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Searching for the right energy plan can feel overwhelming and confusing. However, there are rules in place to protect the rights of both consumers and energy providers. And with these rights come certain responsibilities for you and your retail energy provider (REP) to fulfill.
It is crucial that you understand your energy responsibilities and rights as a consumer before committing to an electricity plan. So, what are they? And how can you make sure your rights are protected? Read on to learn more.
Your responsibilities as an energy consumer
When you sign an energy contract, you are entering into an agreement with your REP. This means you agree to fulfill responsibilities in order to receive electric service. These responsibilities include the following:
- Paying all charges shown on your monthly electric bill – including all electricity charges, base fees, TDU charges, meter fees, and other taxes or fees.
- Paying all charges or fees that do not show up every month as outlined in your Terms of Service – including (but not limited to) fees for disconnection, late payment fees, or early termination fees.
- Paying your monthly bill on time or being charged a late payment charge.
- Contacting your REP if you would like to request a deferred payment option
Your REP’s responsibilities
Entering into an agreement with your REP means the energy provider also must fulfill certain responsibilities. These include the following:
- Providing service in a non-discriminatory manner – meaning the provider will not discriminate based on race, gender, ethnicity, origin, or in any other manner.
- Providing electricity at the price noted on your electricity facts label (EFL).
- Notifying you in advance of any changes that are not noted in your EFL or any changes to your contract.
- Sending you written notice of future disconnection due to lack of payment and to reconnect and continue service as outlined in your contract once payment resumes.
- Sending you a contract expiration notice at least 14 days before your contract is terminated.
- Giving you an emergency outage number so you can contact your local utility company in the case of a power outage.
Your energy rights as a consumer
Along with these responsibilities, you have rights as a consumer of energy. If you believe your rights have been violated, you will need to file a complaint with the Public Utilities Commission (PUC) of Texas.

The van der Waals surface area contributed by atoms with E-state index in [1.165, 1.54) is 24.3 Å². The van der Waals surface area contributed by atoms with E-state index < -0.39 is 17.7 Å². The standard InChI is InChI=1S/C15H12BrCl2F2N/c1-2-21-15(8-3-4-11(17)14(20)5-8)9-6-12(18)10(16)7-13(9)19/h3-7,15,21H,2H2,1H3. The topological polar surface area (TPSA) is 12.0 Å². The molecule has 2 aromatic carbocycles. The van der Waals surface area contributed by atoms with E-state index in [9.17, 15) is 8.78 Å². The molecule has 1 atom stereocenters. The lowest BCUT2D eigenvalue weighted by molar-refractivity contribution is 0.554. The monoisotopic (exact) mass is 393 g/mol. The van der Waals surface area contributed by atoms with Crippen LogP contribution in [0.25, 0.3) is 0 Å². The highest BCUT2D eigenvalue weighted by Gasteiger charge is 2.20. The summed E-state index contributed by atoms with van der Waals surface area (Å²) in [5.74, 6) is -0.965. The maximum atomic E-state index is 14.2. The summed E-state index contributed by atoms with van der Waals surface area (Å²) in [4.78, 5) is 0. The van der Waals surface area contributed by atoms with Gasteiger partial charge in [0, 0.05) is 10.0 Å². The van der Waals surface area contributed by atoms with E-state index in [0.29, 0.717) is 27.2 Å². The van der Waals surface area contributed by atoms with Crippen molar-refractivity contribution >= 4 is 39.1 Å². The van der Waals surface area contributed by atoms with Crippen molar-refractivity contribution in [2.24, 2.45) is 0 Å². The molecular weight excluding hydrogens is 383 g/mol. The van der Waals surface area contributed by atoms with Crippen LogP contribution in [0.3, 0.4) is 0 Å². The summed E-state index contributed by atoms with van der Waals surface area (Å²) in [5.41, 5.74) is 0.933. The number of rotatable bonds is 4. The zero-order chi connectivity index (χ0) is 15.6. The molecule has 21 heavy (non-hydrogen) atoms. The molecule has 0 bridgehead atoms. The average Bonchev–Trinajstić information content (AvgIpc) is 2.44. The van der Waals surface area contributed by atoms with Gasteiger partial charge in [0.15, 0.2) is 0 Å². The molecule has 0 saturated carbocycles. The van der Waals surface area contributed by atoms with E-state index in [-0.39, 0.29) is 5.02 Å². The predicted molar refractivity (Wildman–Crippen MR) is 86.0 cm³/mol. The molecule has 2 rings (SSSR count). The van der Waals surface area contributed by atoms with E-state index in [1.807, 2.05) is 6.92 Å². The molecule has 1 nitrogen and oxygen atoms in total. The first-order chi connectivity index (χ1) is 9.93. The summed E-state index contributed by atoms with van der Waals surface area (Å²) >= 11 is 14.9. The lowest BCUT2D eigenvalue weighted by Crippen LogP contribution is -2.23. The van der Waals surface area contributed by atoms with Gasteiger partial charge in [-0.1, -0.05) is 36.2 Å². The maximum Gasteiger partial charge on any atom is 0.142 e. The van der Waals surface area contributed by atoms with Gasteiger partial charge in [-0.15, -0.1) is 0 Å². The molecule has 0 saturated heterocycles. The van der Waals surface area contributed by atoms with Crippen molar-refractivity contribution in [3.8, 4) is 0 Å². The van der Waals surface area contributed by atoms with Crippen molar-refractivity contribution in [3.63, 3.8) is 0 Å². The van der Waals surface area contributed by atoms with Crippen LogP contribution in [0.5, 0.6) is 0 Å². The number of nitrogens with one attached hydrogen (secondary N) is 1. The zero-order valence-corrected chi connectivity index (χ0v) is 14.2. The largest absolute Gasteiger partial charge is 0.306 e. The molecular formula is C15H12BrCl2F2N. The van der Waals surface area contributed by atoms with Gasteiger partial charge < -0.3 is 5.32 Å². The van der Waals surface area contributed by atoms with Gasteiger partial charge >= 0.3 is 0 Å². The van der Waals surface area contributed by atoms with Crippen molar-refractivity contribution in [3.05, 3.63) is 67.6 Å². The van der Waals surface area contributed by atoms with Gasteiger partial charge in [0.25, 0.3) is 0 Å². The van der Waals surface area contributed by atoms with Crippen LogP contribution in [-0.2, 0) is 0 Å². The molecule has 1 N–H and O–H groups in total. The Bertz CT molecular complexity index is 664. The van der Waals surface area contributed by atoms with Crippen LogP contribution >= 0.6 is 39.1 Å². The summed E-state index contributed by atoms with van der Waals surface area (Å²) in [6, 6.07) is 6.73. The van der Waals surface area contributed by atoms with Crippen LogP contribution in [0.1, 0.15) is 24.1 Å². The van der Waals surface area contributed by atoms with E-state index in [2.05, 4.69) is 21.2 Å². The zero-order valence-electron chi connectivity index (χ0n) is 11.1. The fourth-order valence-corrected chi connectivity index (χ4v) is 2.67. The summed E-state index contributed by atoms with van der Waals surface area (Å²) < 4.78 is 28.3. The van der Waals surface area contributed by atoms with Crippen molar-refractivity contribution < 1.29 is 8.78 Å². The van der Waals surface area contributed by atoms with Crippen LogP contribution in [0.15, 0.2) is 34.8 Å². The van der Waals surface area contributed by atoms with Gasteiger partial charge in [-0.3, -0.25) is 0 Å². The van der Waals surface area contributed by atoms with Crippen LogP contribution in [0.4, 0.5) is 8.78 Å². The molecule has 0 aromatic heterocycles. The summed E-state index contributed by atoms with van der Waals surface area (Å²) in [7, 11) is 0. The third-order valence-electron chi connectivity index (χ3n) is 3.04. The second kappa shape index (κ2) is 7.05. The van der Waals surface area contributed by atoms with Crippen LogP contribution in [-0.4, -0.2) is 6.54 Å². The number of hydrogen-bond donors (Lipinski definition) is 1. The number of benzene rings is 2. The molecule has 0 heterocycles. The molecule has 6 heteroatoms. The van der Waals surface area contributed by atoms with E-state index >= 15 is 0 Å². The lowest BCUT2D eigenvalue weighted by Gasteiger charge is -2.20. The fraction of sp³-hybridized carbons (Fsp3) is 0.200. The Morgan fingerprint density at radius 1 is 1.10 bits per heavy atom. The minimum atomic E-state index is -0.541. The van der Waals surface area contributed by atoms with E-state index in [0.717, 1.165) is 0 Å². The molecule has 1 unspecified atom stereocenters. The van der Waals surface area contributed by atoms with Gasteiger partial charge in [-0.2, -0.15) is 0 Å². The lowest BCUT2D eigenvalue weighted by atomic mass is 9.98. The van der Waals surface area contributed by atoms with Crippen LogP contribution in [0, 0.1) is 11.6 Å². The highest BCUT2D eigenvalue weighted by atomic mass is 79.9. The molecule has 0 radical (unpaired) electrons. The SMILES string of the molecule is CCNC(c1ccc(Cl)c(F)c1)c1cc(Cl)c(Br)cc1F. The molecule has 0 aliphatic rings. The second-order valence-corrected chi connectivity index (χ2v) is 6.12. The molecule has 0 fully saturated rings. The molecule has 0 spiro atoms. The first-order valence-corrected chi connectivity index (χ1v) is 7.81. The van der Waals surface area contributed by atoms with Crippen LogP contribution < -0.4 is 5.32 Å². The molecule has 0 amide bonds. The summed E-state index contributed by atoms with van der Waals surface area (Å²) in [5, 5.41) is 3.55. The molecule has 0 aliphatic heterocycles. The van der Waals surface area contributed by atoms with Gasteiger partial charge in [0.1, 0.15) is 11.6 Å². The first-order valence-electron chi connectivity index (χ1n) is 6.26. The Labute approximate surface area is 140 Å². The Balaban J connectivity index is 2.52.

Your rights as a consumer include:
- To receive electric service in a non-discriminatory manner.
- To protection of your privacy. Your REP cannot disclose or sell your confidential information, which includes your name, address, account number, historical energy usage, predicted usage patterns, etc.
- To receive information from your REP in any language in which you were solicited. This information includes your Terms of Service, your Rights as a Consumer document, bills, and any other notices or communications sent by your REP.
- To request to have your meter read up to four times each year at no additional cost. If you have had your meter read four times and it is functioning normally, extra readings may require an added cost.
- To apply for Critical Care Residential Customer or Chronic Care Residential Customer designation if you are eligible.
If you have a dispute with your REP, you should contact your REP and have them investigate the manner. If the dispute continues, you can request a supervisory review. Similar to your rights and responsibilities, your REP also has certain rights. These include:
- To send you bills including charges for your energy usage, as is explained in your EFL.
- To charge you a deposit if your credit score is below a designated level.
- To disconnect electric service due to non-payment, in accordance with PUC rules.
- To charge a late fee for payment received after a monthly billing deadline.
- To bill you for any other charges agreed to in your contract.
A note on slamming and cramming
You may encounter these two terms and should know what they mean.
Slamming is an unauthorized switch of your electricity service. It is illegal in Texas. Your REP must have your consent before switching you to a new plan or service. If you believe there are signs of slamming, contact the PUC immediately. You should also contact your REP and request your service be switched back to your previous provider or plan.
Cramming is an unauthorized charge on your electric bill. It is illegal in Texas. Your REP must notify you of any new charges before the charges appear on your bill. If you believe there is evidence of cramming on your bill, contact your REP immediately.
What to do if you have an issue with your REP
Step 1. Contact your REP and try to resolve the issue directly.
Step 2. If you are unable to resolve the issue with your REP, you can file a complaint with the PUC. Once you have filed your complaint, the PUC will contact your REP. After this, the REP has 21 days to investigate the complaint and respond to the PUC. The PUC will appoint an investigator, who will determine whether the REP has violated your rights or failed to follow the law. The PUC will then send you and your REP notice of the investigator’s conclusion.
Step 3. If you are unsatisfied with the PUC investigator’s conclusion, you can file a formal complaint to the PUC. These formal complaints work similarly to a court case, so you might be required to attend a hearing. If this is the case, you might want to consider bringing an attorney with you.
Caitlin Cosper is a writer within the energy and power industry. Born in Georgia, she attended the University of Georgia before earning her master’s in English at the University of North Carolina at Charlotte.